Dong Ha in Quang Tri province is the city that Danish photographer and documentary maker, Adam Jacobi, once called his Vietnam home. A former humanitarian aid worker based in places as far flung as Sudan, Afghanistan and Geneva, Adam quit his regular job a few years ago to follow his dream.
Eighty-one-year-old Tan Vinh is a street photographer known for his images of Hoan Kiem Lake and Hanoi’s Old Quarter. But he’s not the kind of shutterbug who shoots photos for both local and foreign tourists. For this former military factory worker, photography is a hobby. So passionate is he about his work that for the past two years he has been the oldest contestant at the annual Canon Photo Marathon. His exertions have even seen him awarded a moniker — The King of Hoan Kiem Lake.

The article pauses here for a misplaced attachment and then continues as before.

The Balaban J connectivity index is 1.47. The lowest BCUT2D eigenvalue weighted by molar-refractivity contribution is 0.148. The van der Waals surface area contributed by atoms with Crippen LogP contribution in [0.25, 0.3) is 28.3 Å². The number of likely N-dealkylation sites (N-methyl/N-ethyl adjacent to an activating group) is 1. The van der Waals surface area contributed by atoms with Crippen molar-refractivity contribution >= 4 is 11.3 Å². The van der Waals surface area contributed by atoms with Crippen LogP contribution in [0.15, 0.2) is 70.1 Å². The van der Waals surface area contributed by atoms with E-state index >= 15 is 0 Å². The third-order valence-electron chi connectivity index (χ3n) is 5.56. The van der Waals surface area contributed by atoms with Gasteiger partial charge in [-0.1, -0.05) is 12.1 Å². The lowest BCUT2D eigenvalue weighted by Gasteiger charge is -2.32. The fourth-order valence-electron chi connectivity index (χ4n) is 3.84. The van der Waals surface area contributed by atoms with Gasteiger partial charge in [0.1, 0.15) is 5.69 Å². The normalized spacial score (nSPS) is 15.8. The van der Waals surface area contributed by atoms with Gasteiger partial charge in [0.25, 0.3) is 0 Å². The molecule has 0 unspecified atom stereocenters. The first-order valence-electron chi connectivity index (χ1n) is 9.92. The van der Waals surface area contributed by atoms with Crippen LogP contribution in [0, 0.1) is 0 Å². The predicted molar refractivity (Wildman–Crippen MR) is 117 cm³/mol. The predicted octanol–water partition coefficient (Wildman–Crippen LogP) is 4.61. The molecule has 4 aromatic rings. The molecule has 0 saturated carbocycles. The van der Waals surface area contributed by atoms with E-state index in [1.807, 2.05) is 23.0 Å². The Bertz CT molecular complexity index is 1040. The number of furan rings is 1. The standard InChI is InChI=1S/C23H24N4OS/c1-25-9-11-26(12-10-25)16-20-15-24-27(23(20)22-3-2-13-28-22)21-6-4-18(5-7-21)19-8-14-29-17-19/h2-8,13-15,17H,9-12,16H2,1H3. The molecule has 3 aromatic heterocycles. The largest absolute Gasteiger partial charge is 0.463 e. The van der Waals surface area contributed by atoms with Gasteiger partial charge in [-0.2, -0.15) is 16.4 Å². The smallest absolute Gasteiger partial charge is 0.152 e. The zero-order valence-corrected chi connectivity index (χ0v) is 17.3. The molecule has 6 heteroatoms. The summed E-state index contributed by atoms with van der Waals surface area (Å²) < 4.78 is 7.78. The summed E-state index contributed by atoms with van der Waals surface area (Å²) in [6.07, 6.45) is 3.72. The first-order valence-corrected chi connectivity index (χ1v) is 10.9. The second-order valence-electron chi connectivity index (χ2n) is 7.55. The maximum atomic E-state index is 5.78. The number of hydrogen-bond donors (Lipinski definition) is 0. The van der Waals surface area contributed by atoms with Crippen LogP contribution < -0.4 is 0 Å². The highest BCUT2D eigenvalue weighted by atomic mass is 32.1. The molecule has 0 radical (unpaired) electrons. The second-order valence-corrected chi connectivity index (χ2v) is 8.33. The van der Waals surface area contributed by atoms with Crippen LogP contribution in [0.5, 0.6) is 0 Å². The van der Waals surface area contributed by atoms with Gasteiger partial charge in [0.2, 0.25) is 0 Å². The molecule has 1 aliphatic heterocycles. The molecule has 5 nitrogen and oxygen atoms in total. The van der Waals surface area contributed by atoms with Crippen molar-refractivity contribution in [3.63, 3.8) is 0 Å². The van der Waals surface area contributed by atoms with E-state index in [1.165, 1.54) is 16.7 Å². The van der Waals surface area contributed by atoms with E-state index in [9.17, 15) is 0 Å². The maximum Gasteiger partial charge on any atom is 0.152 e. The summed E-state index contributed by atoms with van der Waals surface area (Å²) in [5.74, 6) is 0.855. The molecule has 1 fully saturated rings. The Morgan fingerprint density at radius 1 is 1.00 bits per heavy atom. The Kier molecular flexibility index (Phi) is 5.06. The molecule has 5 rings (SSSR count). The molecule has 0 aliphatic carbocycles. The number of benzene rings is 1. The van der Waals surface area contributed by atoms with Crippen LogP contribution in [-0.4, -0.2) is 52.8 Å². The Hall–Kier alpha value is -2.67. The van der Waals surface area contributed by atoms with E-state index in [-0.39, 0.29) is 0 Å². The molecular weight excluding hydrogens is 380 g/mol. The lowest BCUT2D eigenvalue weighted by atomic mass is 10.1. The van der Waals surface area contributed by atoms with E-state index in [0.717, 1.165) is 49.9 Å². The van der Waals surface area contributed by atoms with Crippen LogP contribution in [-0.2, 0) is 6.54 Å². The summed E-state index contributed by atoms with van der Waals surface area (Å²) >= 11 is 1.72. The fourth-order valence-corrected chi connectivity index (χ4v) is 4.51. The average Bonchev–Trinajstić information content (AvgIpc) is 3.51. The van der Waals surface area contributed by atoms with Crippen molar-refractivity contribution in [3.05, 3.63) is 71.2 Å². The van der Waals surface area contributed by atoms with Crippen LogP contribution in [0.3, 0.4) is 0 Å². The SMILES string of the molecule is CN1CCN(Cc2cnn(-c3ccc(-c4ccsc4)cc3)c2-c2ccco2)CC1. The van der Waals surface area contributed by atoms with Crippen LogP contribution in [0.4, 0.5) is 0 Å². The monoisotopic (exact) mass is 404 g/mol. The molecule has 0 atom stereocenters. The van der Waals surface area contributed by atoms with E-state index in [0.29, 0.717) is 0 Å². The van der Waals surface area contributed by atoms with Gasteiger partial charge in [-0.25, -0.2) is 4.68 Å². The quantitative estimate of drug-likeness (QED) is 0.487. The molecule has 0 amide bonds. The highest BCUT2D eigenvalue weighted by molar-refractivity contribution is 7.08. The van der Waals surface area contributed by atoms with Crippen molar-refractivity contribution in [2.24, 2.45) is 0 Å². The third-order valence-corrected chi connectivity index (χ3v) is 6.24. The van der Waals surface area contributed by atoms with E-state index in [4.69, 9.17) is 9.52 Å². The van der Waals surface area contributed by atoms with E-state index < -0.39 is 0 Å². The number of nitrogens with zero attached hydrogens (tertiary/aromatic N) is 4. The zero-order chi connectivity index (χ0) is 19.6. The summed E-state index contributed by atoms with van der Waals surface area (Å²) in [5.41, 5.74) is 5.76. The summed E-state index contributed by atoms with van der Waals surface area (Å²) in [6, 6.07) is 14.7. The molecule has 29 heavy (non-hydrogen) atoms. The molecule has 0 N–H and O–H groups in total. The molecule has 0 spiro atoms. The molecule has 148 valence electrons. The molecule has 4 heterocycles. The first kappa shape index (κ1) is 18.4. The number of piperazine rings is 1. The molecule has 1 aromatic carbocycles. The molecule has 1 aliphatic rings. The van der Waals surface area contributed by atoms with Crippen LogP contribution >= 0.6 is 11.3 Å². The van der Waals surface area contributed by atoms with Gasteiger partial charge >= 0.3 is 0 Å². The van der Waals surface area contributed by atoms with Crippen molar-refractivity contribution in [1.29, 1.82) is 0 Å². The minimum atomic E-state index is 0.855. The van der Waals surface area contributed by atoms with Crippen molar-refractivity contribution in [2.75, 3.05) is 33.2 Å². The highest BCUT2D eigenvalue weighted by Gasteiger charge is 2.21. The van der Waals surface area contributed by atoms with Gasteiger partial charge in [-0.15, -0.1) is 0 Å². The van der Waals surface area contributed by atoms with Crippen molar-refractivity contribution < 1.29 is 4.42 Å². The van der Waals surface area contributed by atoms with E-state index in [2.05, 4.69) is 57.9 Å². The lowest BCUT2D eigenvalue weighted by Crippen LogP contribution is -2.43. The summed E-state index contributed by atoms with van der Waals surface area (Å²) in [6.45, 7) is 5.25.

It’s just after 3am in Hoc Mon, an outlying district of Ho Chi Minh City. Mr. Ho and his wife are picking vegetables from their small, isolated farm on the edge of the city. Growing rau sach, vegetables cultivated without the use of chemicals, the daily routine starts with picking the water spinach and Vietnamese cabbage, before washing it down to prepare it for the market.
Cultural faux pas. Contrasting world views. Preconceived ideas. Here are all those things that people in Vietnam don’t understand about Westerners. Words by Kieran Crowe
Mai Nha Orphanage in Central Vietnam is the first foreign-run and foreign-owned orphanage in Vietnam. Raising 20 children to adulthood, if it wasn’t for the determination of Marc and Marie Witlox, the project would never have got off the ground.
What do you get when you put together an experimental chef and a self-styled mood therapist? Something explosive. Words by Nick Ross. Photos by Vu Bao Khanh
Written in response to the refugee crisis in Europe, when Ho Chi Minh City resident Tat Wa Lay posted about his own experience on Facebook, it went viral. 118,000 shares later, he tells his story